Ha ha ha HA HA ha ha HA HA HA HA… OH my. Sorry, the word “control” makes me laugh. It’s not honest laugher, or belly laugh laughter, it’s rueful laughter.
Humans have evolved innumerable ways of attempting (and sometimes effecting) control.
Passive/Aggressive: Just don’t respond to or deal with what your partner has expressed. Or, better, agree. Agreeing is good. Some examples:
a) She calls you when she gets home from her job (as you asked her to). She’s a teacher, so she gets home earlyish. “Hi Honey. What time do you think you’ll be home for dinner?”
“Around 6.” (Fact is, you’re not COMING home for dinner, but if you tell her the truth, she’ll just want to know why, etc. etc.) Ultimately, of course, this kind of thing leads to the erosion of trust between the couple and divorce.
b) I’m reading the minutes of the faculty meeting for my department. “Whoa,” I think, “they’re getting rid of the classes I teach! They’re sending them to another college next year! That might be OK. Well soon, someone will talk to us about it.”
A year later, I’m reading the minutes of the faculty meeting (I was not expected to attend — or wanted — as I was a lecturer, not a tenured faculty member) and I see they have SENT the classes to another college as of the coming fall. Wow, any minute the boss will talk to us (me and the other teachers). Never happened. I contact the union. “We’ll look into it,” they said and never responded about having “looked into it” until it was all a fait accompli. Why? To keep control over what they wanted to do and the agenda that propelled them, it was best not to have any contact at all with the people who would be directly affected by the change, best not to tell them, give them options or protect them through the end of their contracts. This led to a lot of people being suddenly and unfairly out of work.
Scapegoating: This is one kind of control my mother practiced on me. “You look at me like that one more time and you’re not going anywhere.” I look at her in puzzlement. I don’t know what my face is doing. “All right, that’s it. You’ve wrecked this Saturday for everybody. No no one’s going anywhere.”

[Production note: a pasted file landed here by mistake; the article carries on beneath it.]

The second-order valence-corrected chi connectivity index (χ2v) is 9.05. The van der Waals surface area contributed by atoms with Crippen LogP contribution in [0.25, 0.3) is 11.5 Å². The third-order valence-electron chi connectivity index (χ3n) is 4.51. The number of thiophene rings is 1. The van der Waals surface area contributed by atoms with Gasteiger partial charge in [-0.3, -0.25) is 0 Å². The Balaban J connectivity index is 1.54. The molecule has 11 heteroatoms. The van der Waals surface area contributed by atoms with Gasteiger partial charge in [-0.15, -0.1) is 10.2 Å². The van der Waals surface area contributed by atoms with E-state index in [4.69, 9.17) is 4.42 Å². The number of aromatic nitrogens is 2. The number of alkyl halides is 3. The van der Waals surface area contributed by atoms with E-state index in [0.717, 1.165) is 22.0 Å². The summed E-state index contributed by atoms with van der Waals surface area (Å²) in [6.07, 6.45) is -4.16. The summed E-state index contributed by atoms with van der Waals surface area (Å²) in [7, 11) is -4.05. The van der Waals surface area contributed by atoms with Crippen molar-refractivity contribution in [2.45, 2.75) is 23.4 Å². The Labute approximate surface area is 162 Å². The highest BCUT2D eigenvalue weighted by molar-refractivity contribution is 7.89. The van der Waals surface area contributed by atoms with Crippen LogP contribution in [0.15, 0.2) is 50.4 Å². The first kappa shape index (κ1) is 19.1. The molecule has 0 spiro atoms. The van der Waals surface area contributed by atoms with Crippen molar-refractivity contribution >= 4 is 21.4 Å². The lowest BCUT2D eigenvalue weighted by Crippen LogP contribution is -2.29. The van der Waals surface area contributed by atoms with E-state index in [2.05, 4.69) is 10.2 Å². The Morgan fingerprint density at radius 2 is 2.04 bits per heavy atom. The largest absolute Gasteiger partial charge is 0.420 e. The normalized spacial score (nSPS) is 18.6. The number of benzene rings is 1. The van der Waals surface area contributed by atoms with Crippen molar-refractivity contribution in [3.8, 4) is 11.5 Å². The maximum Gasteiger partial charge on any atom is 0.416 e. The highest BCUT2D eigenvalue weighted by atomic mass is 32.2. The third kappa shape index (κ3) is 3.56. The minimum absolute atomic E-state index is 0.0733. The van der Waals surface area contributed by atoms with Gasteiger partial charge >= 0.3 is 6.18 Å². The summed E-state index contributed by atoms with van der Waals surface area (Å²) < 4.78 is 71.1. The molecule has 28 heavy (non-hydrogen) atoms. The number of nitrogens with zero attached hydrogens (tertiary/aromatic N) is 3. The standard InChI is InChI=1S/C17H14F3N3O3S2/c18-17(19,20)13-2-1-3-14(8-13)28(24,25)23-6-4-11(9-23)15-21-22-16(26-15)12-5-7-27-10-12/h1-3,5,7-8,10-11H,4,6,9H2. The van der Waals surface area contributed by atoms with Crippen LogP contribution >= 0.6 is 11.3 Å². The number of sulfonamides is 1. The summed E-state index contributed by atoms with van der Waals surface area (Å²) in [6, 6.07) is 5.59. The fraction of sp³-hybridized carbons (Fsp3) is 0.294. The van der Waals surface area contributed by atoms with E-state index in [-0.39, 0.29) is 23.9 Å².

In reality, SHE didn’t want to go anywhere or maybe my dad wasn’t up to it. I don’t know what the reality was, only that wherever it is we were going, we weren’t and it was my fault that the entire day had been ruined. I think (maybe, if there’s anything rational to this) 1) I’m nearsighted and did not have my glasses on, 2) I probably squinted at my mother and it just hit her last nerve.
I have no idea now and I had no idea then. BUT this type of interaction led to some pretty awful fights once I was old enough to fight back, fights that involved saying things to her like, “You’re not the boss of me!” and “I hate you,” countered by “You’re not my daughter!”
Gaslighting: There’s control through gas-lighting which is the creation of a false reality and then practicing any of the other control techniques on the person unwittingly trapped there. The Evil X was a MASTER at that. Driving home from town. “When are we getting the satellite hooked up so I can watch the Chargers this fall?” (He asks, knowing full well that ISN’T going to happen)
“Who said we’re doing that?”
“You did. Several times. In fact, you promised.”
“No. We can’t afford it.” (He’s not contributing anything to the “common” good; the “we” is being kind. His way of NOT paying rent or anything else was simply NOT paying rent or anything else.)
“You fucking bitch. You lied to me.”
This ultimately led to, “I hate you, I wish you were dead, I don’t love you anymore, get the fuck out of my house.” Should have happened sooner…
Frontal Attack — Verbal or Physical Violence, Relentless Criticism: Just one example — the Evil X once called me a “controlling bitch” simply because I asked him what he wanted for dinner. I could write a lot under this topic, but I don’t want to, really. It’s enough to say that if you create an atmosphere in which your partner is afraid of you, you can control them.
I don’t know about people or where the need to control others comes from other than the sense of being out of control combined with being dependent on others for feelings of self-worth. I know some people feel the need for power over others as a way to feel good about themselves. One of the Good Xes said once, “The most dangerous person in the world is an insecure person.” He was right. A person who cannot stand up for him/herself, being self-reliant and able to face the day alone is dangerous.
I learned very early in my life that all we can possibly control is our response to factors that are external to us most of the time and the way we deal with daily life necessities. The cliches like “Make the best of it” or “Put a good face on it” are actually good advice. And…all this probably explains why I live alone. 🙂